City of San Francisco files legal protest against PG&E’s proposal to fund its bankruptcy costs with a new charge on ratepayer bills

In filing before the CPUC, San Francisco questions the legality of PG&E plan to raise $7.5 billion by borrowing against revenue raised from a new charge on ratepayer bills

SAN FRANCISCO (June 12, 2020) — With Pacific Gas and Electric Company seeking final approval this week on its overall plan for exiting bankruptcy, the City and County of San Francisco has filed a legal protest with the California Public Utilities Commission, raising concerns about one of the utility’s proposed next steps: a plan to borrow $7.5 billion to finance its bankruptcy-related costs by adding a new charge to ratepayer bills.

City Attorney Dennis Herrera

While the CPUC has approved the PG&E reorganization plan, the state regulatory body has not yet reviewed the utility’s proposed “securitization” plan, which would add a new charge to ratepayer bills so it can borrow money at a lower interest rate to fund its bankruptcy.

PG&E has proposed establishing a trust that will eventually pay ratepayers back for these new surcharges — insisting that this makes its proposal “ratepayer neutral,” as required under state law. But San Francisco’s filing questions the legality of this complex financial scheme, noting that there is no guarantee that PG&E’s “optimistic expectations” about its financial performance will allow these payments to be made —thus shifting long-term risks and costs to ratepayers in violation of state law. PG&E also proposes to share the upside with ratepayers if it makes more money than expected, but the proposal only gives ratepayers 25% of the upside, while they bear 100% of the downside.

“PG&E’s securitization plan is a financial house of cards,” said City Attorney Dennis Herrera. “We can’t lose sight of what this proposal does: PG&E wants to add a new charge to ratepayer bills with no guarantee that customers will be paid back. PG&E wants ratepayers to take on all the risk. This plan does not come close to the standards of ‘ratepayer neutrality’ established in state law, nor does it protect the public interest. PG&E’s proposal would shift all of the risk to ratepayers and leave the CPUC with no recourse to alter this arrangement in the years ahead—regardless of any future bankruptcies, negligent or criminal behavior, or other financial schemes and gimmicks. To protect ratepayers and the public interest, the CPUC should reject this proposal.”

With the CPUC beginning proceedings in June to review PG&E’s securitization plan, the City and County of San Francisco filed a legal protest against the utility’s proposal on June 4.

In its filing last week, the City and County of San Francisco notes that PG&E’s securitization plan is primarily intended to raise money to pay for financing costs associated with its bankruptcy—providing the utility with lower interest rates than it will have to pay through the $35 billion of debt it has taken on to exit bankruptcy. Not one dollar of PG&E’s massive borrowing—including the securitization money—is being used for system improvements or crucially needed wildfire hardening.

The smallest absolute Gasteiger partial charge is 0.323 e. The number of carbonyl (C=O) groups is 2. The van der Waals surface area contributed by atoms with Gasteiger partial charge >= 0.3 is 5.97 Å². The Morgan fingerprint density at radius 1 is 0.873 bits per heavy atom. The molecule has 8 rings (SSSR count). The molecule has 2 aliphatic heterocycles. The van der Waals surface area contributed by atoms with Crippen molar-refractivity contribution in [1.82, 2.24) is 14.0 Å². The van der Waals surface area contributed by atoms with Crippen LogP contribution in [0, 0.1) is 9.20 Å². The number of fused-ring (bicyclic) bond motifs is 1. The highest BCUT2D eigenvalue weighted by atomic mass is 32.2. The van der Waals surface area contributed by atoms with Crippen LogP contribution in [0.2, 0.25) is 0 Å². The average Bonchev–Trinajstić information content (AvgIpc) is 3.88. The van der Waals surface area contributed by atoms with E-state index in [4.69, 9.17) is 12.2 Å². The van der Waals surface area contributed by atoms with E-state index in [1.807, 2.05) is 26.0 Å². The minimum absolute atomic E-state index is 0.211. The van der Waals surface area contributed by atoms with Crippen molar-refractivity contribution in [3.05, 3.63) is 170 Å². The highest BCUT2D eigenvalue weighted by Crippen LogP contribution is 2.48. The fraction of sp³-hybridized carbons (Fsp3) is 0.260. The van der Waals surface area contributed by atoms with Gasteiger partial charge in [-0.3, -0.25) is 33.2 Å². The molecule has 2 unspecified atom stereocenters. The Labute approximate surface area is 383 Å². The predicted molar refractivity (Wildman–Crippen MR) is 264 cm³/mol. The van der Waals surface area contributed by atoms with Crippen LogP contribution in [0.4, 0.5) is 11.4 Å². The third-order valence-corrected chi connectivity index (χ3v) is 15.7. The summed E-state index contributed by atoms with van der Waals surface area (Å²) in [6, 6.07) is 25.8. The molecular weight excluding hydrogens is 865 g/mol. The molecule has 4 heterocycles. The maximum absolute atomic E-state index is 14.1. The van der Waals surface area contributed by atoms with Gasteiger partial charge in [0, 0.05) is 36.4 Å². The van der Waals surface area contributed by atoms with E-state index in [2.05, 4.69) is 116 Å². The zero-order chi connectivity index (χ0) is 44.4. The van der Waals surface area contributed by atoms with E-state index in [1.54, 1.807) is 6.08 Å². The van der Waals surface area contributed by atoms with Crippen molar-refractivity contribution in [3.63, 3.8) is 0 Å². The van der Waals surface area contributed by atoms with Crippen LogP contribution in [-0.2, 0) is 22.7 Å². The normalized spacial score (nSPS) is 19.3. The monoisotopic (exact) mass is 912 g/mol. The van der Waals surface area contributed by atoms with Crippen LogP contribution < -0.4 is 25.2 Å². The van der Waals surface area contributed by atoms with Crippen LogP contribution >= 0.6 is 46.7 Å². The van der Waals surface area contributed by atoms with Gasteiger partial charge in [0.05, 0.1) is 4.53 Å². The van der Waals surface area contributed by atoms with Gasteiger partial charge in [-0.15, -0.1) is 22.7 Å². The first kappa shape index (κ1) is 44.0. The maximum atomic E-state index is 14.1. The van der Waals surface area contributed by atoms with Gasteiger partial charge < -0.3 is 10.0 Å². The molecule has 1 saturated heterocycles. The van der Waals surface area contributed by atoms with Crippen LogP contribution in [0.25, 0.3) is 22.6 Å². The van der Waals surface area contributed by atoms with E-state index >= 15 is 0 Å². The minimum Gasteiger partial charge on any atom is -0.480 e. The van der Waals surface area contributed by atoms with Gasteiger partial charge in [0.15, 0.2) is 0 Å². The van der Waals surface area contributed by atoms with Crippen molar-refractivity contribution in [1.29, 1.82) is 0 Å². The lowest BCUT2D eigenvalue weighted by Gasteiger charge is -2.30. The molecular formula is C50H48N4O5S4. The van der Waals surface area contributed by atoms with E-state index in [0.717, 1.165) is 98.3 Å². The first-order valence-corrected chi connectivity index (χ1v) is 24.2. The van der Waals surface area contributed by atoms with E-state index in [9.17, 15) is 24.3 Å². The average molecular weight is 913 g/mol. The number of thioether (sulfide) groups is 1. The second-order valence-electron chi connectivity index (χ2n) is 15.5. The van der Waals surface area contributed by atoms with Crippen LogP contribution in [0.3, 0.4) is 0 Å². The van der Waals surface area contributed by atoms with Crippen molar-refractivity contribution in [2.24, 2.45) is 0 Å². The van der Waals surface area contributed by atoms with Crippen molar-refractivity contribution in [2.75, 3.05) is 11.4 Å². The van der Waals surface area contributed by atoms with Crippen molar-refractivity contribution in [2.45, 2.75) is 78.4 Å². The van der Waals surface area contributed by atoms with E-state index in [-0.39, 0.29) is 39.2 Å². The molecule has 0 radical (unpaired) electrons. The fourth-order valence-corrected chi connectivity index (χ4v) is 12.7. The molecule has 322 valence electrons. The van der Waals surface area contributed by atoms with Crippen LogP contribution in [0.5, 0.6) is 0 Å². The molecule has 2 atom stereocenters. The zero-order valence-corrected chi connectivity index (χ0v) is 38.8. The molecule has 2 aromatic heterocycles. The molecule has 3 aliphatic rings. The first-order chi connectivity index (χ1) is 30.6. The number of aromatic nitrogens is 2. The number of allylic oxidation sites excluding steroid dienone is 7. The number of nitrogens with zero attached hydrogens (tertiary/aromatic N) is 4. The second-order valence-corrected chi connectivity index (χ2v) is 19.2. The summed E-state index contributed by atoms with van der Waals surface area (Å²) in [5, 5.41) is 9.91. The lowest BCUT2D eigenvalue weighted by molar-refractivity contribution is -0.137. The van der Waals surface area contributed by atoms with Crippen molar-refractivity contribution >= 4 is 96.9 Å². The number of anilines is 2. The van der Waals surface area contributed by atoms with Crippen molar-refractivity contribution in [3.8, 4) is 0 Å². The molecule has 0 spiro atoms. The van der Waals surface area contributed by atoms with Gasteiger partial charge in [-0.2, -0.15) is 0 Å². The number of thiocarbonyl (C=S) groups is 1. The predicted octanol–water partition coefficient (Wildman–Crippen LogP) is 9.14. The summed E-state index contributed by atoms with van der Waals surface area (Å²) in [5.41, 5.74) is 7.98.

While PG&E has also said securitization will be needed to raise money for fire victims, San Francisco and other ratepayer and victim advocates have argued that the fairest way to pay victims is in cash. To achieve this goal, PG&E could tap the billions of dollars of other new capital it is planning to raise as it exits bankruptcy, as well as the $2.5 billion San Francisco has offered to purchase its local electric assets. Instead, the utility has offered to pay victims with company stock and borrowed money raised in part from a charge imposed on ratepayers, including fire victims themselves.

“This looks like yet another bait and switch from Pacific Gas & Electric,” said Supervisor Aaron Peskin. “Once again, they are trying to shoulder the rate payers with huge increases that they will never return. I hope the CPUC will not be bamboozled by PG&E again.”

“PG&E has come up with yet another overly complicated solution to a problem it caused in the first place: If the utility is serious about compensating the victims of wildfires started by its equipment and building a safer, more reliable electric system, there’s no need to borrow money on top of borrowed money,” said Supervisor Hillary Ronen. “San Francisco has made a fair and just $2.5 billion offer to purchase PG&E’s local electric assets, providing much-needed funds that could do far more to help the company straighten out its finances than this opaque new securitization scheme. I hope the CPUC will be mindful of this when they consider PG&E’s proposal.”

The City and County’s filing raises serious questions about the legality of PG&E’s proposal — concluding that shifting all of the financial risk to ratepayers for the $7.5 billion does not meet the requirements of AB 1054, the state’s new wildfire liability law.

The City of San Francisco’s full legal filing can be found here.